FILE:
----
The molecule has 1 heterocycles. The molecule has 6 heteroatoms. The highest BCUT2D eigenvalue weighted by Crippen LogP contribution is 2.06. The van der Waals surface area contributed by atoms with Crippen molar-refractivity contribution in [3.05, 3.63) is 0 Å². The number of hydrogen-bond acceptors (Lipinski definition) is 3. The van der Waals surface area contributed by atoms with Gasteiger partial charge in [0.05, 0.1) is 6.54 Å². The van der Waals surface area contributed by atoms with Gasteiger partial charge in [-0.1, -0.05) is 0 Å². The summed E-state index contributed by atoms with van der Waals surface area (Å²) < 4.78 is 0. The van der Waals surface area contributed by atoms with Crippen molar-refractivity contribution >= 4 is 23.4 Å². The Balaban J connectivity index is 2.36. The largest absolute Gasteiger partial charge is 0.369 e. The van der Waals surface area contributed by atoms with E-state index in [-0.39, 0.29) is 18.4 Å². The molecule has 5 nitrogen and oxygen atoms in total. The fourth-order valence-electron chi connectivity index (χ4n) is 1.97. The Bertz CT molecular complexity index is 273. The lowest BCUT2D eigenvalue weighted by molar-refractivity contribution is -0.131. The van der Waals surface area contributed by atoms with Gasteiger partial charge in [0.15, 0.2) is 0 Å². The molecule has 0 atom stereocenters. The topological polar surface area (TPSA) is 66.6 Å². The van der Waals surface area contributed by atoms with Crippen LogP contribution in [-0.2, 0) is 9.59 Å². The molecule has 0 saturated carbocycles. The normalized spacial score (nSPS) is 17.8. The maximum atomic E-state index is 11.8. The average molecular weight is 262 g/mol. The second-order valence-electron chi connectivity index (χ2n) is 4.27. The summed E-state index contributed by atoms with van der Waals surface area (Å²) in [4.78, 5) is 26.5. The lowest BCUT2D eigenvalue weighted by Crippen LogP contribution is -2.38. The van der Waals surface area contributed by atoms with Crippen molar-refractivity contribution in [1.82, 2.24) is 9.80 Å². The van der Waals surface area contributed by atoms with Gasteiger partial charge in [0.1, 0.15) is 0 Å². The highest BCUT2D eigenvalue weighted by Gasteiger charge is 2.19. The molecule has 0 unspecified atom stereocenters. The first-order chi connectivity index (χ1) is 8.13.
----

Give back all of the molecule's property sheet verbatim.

The molecule has 1 heterocycles. The molecule has 6 heteroatoms. The highest BCUT2D eigenvalue weighted by Crippen LogP contribution is 2.06. The van der Waals surface area contributed by atoms with Crippen molar-refractivity contribution in [3.05, 3.63) is 0 Å². The number of hydrogen-bond acceptors (Lipinski definition) is 3. The van der Waals surface area contributed by atoms with Gasteiger partial charge in [0.05, 0.1) is 6.54 Å². The van der Waals surface area contributed by atoms with Gasteiger partial charge in [-0.1, -0.05) is 0 Å². The summed E-state index contributed by atoms with van der Waals surface area (Å²) < 4.78 is 0. The van der Waals surface area contributed by atoms with Crippen molar-refractivity contribution >= 4 is 23.4 Å². The Balaban J connectivity index is 2.36. The largest absolute Gasteiger partial charge is 0.369 e. The van der Waals surface area contributed by atoms with E-state index in [-0.39, 0.29) is 18.4 Å². The molecule has 5 nitrogen and oxygen atoms in total. The fourth-order valence-electron chi connectivity index (χ4n) is 1.97. The Bertz CT molecular complexity index is 273. The lowest BCUT2D eigenvalue weighted by molar-refractivity contribution is -0.131. The van der Waals surface area contributed by atoms with Gasteiger partial charge in [0.15, 0.2) is 0 Å². The molecule has 0 atom stereocenters. The topological polar surface area (TPSA) is 66.6 Å². The van der Waals surface area contributed by atoms with Crippen LogP contribution in [-0.2, 0) is 9.59 Å². The molecule has 0 saturated carbocycles. The normalized spacial score (nSPS) is 17.8. The maximum atomic E-state index is 11.8. The average molecular weight is 262 g/mol. The second-order valence-electron chi connectivity index (χ2n) is 4.27. The summed E-state index contributed by atoms with van der Waals surface area (Å²) in [4.78, 5) is 26.5. The lowest BCUT2D eigenvalue weighted by Crippen LogP contribution is -2.38. The van der Waals surface area contributed by atoms with Crippen molar-refractivity contribution in [1.82, 2.24) is 9.80 Å². The van der Waals surface area contributed by atoms with Gasteiger partial charge in [0.1, 0.15) is 0 Å². The highest BCUT2D eigenvalue weighted by Gasteiger charge is 2.19. The molecule has 0 unspecified atom stereocenters. The first-order chi connectivity index (χ1) is 8.13.